Main sequence star with mass 8 to 25 times the mass of solar mass becomes supernova type II after losing envelop, leaving a dense degenerate neutron core behind. This core is called neutron star. Neutron stars collapse from larger stars. During the collapse, angular momentum must be conserved. Therefore the degenerate dense neutron star rotates very rapidly, typically about 1,000 times per second. They also have large magnetic field, due to the collapse and compression of the original magnetic field of the star.
Thus, neutron star possesses two different axes – one is for angular momentum conservation and another is for stored magnetic field. However, star rotates about its rotation axes. If magnetic axis is not aligned with the rotation axis, then the star is called Pulsar. Thus, pulsars are spinning neutron stars with magnetic field axis not aligned with the rotation axis. Pulsars emits relativistic spiraling charge particles along the magnetic axis. This ejection is because of the so called ‘not connected magnetic lines’, like in solar flares. In the process of ejection, relativistic charged particles emits electromagnetic radiation.
The spinning of the pulsar slows over time. It takes about 30 million years for the rotation to slow down from 0.001 seconds to 2 seconds. However, no pulsars having period greater than 5 seconds has been observed till date. It was expected because of the age of the universe. It is believed that there must be unknown shut off mechanism for the charged particles as the star slows its spinning.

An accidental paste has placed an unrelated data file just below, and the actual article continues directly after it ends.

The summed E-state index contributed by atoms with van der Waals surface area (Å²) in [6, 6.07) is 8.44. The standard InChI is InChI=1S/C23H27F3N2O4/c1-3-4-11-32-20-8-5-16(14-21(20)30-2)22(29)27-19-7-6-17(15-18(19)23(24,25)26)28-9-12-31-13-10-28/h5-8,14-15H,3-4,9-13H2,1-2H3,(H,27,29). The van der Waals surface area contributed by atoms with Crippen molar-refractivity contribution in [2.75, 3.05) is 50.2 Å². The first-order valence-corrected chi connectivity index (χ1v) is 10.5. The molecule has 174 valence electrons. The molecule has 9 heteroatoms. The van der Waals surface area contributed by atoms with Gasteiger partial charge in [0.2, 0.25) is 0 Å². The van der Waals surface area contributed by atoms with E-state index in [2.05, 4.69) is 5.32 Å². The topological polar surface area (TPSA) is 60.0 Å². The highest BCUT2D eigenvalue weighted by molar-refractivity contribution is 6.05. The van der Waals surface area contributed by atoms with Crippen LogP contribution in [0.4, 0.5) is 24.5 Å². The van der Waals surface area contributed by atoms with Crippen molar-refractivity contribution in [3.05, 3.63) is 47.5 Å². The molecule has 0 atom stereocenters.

Let’s suppose you are standing on a neutron star having radius 10 km and rotation rate of 0.001 seconds. How fast would you be traveling in Km/s? How does this compared with the speed of light?
A rotation rate of 0.001 seconds mean that you are traveling around an entire circle of radius 10 km in only 0.001 seconds. The circumference of a circle is
So, you travel 62.8 km in 0.001 seconds, that is about 62800 km/s. Thus, you can travel with 20% of the speed of light.